Fears of hostage-taking sweep central Bosnia

THE murder of British aid worker Paul Goodall and the escape of his companions, David Court and Simon King, have fuelled fears of a wave of Beirut-style hostage-taking and murder in central Bosnia.

The arrests last night of four men indicate that the Bosnian authorities are taking seriously the threat to aid operations posed by the killing. Tony Winton, Overseas Development Administartion chief in Zenica, said: 'The future of the aid operation depends very much on the investigation and the punishment handed out by the Bosnian army police.'

Police chief Ramiz Dugalic mobilised all units to find Goodall's stolen Land Rover, last seen crashing through a Bosnian army road-block and heading for Visoko. How it got through two road-blocks (there was another close to the scene of the crime) is a mystery. General Dzemo Merdan, second-in- command of the Bosnian III Corps, which has its HQ in Zenica, is also anxious to bring what he calls 'unruly elements' under control.

The Bosnian command suggested that the murder was perpetrated by 'Arabs' - Muslim extremists from abroad, or by the Croats in order to discredit the Bosnian army.

In New York the UN secretary-general, Boutros Boutros- Ghali, has finally given the green light for the use of Nato air power against Serbian forces in Bosnia. But his agenda makes air strikes unlikely before March. His plan was generally approved by the United States, Britain and France, which have sought his authority for defensive air strikes to protect UN peace-keepers if they are attacked by Serbian forces as they try to reopen the airport at Tuzla and replace troops in the Muslim town of Srebrenica.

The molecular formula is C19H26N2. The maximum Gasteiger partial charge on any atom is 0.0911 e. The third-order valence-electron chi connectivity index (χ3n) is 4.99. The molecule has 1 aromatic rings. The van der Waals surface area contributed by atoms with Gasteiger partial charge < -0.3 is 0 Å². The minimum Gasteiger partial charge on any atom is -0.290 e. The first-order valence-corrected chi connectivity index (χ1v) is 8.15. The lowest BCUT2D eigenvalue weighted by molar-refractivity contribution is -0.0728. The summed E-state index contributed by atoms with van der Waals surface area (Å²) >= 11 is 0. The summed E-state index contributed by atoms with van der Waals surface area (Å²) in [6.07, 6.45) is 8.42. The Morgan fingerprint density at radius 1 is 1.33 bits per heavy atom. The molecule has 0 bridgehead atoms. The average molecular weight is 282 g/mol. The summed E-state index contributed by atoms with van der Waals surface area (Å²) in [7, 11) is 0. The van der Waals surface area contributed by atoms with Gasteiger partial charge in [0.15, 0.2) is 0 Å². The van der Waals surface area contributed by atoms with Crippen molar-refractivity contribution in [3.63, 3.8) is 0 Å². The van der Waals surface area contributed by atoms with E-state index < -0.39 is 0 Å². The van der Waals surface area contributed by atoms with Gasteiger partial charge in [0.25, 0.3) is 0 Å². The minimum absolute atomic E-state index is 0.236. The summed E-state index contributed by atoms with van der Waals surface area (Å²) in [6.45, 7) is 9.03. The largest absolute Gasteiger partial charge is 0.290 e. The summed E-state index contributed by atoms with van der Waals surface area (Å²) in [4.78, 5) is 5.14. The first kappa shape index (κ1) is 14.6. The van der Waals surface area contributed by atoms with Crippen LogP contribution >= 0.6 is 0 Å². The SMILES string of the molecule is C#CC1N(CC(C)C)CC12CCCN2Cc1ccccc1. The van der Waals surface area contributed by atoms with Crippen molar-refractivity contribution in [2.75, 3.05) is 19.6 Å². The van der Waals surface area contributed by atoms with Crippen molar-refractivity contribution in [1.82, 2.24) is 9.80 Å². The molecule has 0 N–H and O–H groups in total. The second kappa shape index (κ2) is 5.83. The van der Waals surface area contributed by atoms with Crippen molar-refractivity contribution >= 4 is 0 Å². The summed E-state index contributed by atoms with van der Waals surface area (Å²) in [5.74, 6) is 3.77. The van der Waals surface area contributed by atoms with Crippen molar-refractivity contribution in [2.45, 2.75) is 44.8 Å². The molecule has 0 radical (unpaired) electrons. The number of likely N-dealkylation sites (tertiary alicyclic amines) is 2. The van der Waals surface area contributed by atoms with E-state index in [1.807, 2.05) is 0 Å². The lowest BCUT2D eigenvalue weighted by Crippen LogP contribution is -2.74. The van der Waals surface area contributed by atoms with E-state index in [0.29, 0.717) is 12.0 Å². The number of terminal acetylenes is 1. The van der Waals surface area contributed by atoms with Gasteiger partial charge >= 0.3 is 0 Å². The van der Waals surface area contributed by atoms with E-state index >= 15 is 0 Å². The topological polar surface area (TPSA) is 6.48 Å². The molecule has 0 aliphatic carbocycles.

The secretary-general's timetable calls for a month of UN negotiations with the Serbs to allow the replacement of 156 Canadians by Dutch troops by the end of February. He wants to persuade Bosnia's Muslims to turn over Tuzla airport to UN troops and the Serbs to reopen it for humanitarian flights.

The plan effectively puts off any use of Nato air power until March. Then, if the UN commander on the ground needs air support, he must still get final approval from the secretary- general's special representative in the former Yugoslavia, Yasushi Akashi.

Meanwhile, in Bosnia there is increasing evidence of the Croatian army proper (HV) intervening beside the Bosnian Croat HVO as far north as the main front line between the Croats and the Bosnian army.

On Wednesday, in the HVO headquarters, a number of men wearing HV insignia were seen. They included a section commander who was in charge of perhaps 10 men, so these were not high-ranking military advisers, but ordinary ground soldiers.

UN military sources estimate that in the last month 11,000 to 12,000 HV and HVO have moved into the Prozor area, and 6,000 have left - an increase of 5,000 to 6,000 men, a large number by the standards of this war.